1635: THE DREESON INCIDENT – Snippet 51
"Way back when we – well, not me as a part of 'we' because I sure wasn't on the committee – but when the constitutional subcommittee of the Emergency Committee drew up the NUS constitution, back in 1631, Grantville wasn't setting up a parliament. Our constitution sets up a congress. It's turned into a state legislature for all practical purposes, now that we're a province of the USE, but we're still calling it 'congress' and it's still organized pretty much the same. With a 'house and senate' structure, except -"
"How many 'excepts' are there going to be?" Joe asked.
"A lot. If you'll just let me finish what I'm saying now . . ." Mary Kat sighed. "Sorry, Joe. I'm getting frazzled."
"I'm frazzling you. Sorry, go ahead. I'll keep my mouth shut."
"In the deal that Mike and Gustavus Adolphus made after the Croat Raid in 1632, Gustavus Adolphus, back when he was the Captain General and not the emperor yet, made Mike agree that the NUS had to have a House of Lords. Except not like the English House of Lords, where guys got to come just because they had titles. That would never have worked, because the German noble houses don't use primogeniture."
Joe broke his promise and opened his mouth. "What the hell's that?"
"Oldest son takes it all. That's too simple, but not-too-simple would take all night to explain. In England, just the one guy was noble. In the Germanies, all the sons and daughters are noble. We'd have ended up looking like Poland or someplace if we'd let them all into the NUS House of Lords. So the House of Lords that Ms. Mailey – it was her, really – designed was more like the Chamber of Princes. Not every noble in the NUS had a seat in it. If the place being represented had a ruling count or duke or something, he was automatically in it."
She waved across the room. "Like Count Ludwig Guenther for Schwarzburg-Rudolstadt when it joined the NUS, or Margrave Christian of Bayreuth, now, after the Ram Rebellion. But for Grantville, and Badenburg, and other places without lords that joined the NUS, the person elected to the House of Lords could be a commoner and was called a senator. Like Becky. Didn't have to be a noble. Plus, nobles who weren't rulers didn't have a seat in the House of Lords. Just the ones who used to be in the Reichstag."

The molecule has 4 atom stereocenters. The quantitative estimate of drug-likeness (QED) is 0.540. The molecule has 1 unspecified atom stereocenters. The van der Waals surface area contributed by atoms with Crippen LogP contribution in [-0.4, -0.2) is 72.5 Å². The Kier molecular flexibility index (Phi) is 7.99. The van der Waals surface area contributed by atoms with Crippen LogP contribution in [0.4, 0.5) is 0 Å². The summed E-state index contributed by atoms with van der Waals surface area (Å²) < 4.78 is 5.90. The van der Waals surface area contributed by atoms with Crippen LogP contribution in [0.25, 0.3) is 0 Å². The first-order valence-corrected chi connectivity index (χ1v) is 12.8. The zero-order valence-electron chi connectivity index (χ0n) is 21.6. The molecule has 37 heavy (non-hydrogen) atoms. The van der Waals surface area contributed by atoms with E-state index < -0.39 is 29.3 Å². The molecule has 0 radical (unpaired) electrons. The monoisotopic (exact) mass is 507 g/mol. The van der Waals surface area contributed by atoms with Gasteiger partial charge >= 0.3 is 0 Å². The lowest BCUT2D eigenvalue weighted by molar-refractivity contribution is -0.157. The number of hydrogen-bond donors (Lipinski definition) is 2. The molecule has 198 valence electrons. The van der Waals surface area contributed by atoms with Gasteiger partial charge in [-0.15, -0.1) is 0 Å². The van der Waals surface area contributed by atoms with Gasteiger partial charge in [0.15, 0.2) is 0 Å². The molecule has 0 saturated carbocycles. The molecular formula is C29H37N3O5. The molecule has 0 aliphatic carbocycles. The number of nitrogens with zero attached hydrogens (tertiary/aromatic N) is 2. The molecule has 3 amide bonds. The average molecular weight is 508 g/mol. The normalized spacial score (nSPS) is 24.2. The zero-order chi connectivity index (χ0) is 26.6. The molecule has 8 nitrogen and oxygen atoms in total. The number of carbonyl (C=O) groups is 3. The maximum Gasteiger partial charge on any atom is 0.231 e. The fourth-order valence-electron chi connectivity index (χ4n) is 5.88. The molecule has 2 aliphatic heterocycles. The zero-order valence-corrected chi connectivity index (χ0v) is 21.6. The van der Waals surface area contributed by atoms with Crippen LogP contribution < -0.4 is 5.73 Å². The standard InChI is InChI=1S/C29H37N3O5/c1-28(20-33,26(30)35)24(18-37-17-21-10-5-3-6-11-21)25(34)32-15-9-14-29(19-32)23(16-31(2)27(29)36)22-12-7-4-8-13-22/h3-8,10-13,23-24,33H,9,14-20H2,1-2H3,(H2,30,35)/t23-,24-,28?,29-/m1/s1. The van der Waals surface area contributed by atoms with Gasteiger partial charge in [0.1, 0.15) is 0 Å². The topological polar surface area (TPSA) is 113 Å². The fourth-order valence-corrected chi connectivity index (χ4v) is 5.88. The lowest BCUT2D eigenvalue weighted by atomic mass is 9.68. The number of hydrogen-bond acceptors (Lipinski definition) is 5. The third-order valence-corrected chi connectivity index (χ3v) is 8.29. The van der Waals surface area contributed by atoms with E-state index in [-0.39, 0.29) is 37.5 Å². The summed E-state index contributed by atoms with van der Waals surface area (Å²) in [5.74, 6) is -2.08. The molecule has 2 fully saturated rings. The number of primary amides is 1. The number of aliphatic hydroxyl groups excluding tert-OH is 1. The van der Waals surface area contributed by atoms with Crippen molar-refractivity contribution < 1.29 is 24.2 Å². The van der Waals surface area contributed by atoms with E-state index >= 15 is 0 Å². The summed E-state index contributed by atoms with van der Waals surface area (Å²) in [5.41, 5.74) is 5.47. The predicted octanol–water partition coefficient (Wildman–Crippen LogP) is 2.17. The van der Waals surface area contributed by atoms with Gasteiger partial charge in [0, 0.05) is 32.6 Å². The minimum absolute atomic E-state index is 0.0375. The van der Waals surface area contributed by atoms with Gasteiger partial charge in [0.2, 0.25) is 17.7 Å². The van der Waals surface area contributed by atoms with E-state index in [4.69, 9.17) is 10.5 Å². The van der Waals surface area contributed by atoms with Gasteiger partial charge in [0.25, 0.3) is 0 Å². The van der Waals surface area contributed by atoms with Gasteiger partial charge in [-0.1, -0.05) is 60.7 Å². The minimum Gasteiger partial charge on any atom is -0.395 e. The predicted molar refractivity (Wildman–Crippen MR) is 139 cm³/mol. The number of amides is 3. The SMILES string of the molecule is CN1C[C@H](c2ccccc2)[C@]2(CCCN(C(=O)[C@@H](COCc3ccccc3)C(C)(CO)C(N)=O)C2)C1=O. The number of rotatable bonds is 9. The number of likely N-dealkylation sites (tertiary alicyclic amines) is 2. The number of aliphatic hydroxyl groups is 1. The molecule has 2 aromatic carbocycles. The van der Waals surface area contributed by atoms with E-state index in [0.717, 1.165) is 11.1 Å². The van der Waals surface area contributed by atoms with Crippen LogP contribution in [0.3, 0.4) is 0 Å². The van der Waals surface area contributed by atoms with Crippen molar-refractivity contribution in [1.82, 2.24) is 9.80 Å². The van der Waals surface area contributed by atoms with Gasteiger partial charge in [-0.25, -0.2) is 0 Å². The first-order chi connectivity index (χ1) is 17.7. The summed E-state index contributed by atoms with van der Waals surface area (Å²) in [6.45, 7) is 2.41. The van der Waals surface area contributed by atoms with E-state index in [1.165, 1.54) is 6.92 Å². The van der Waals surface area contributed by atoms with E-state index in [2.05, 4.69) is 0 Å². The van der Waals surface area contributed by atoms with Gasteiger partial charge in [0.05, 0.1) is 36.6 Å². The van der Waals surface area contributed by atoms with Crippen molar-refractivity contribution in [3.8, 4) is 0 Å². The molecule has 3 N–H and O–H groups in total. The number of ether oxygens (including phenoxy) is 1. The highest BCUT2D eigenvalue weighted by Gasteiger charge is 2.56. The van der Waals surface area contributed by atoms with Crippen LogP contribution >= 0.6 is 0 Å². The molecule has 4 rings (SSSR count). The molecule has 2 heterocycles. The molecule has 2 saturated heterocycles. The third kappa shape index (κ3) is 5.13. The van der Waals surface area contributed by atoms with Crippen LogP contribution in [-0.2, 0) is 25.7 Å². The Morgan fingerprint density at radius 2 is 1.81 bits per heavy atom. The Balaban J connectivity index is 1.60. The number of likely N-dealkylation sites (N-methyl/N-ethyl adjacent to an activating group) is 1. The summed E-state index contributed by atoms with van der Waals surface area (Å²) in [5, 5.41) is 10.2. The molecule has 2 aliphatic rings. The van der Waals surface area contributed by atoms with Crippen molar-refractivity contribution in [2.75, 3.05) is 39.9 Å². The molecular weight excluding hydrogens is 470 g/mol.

"Okay," Tony Adducci said.
Joe Stull shook his head. "Not okay by me. I'm getting a headache already."
Mary Kat stood up. "And, now, here's the point, so pay attention, Joe. Sort of the reverse, and it's never been amended – just got carried over to the SoTF without change. The constitution that the Emergency Committee drafted didn't say that the president of the NUS had to be a commoner. Just a citizen."
Tony brought his chair forward so hard that the front legs skidded on the hardwood floor of Chad Jenkins' living room. "Oh, God. Why not?"
Chad Jenkins shrugged. "Because it damned well didn't occur to the constitutional subcommittee. We were flying by the seat of our pants, back then, all of us. It just didn't occur to anybody to put in a requirement that the president had to be a commoner."
Missy Jenkins frowned. "Not even to Ms. Mailey?"
Her father shook his head. "Nope. Who dreamed, back then, that any noble was ever going to want to run for president of the NUS?"
Tony's next contribution was, "Flying, fucking, triple-damn."
Mary Kat looked at Countess Emelie a little apologetically. "So. Duke Albrecht's got a grandfathered seat in the SoTF House of Lords. He doesn't have to run for that. Then the Crown Loyalists figured out that he can run for president against Ed, too. Without resigning from the House of Lords, unless he gets elected."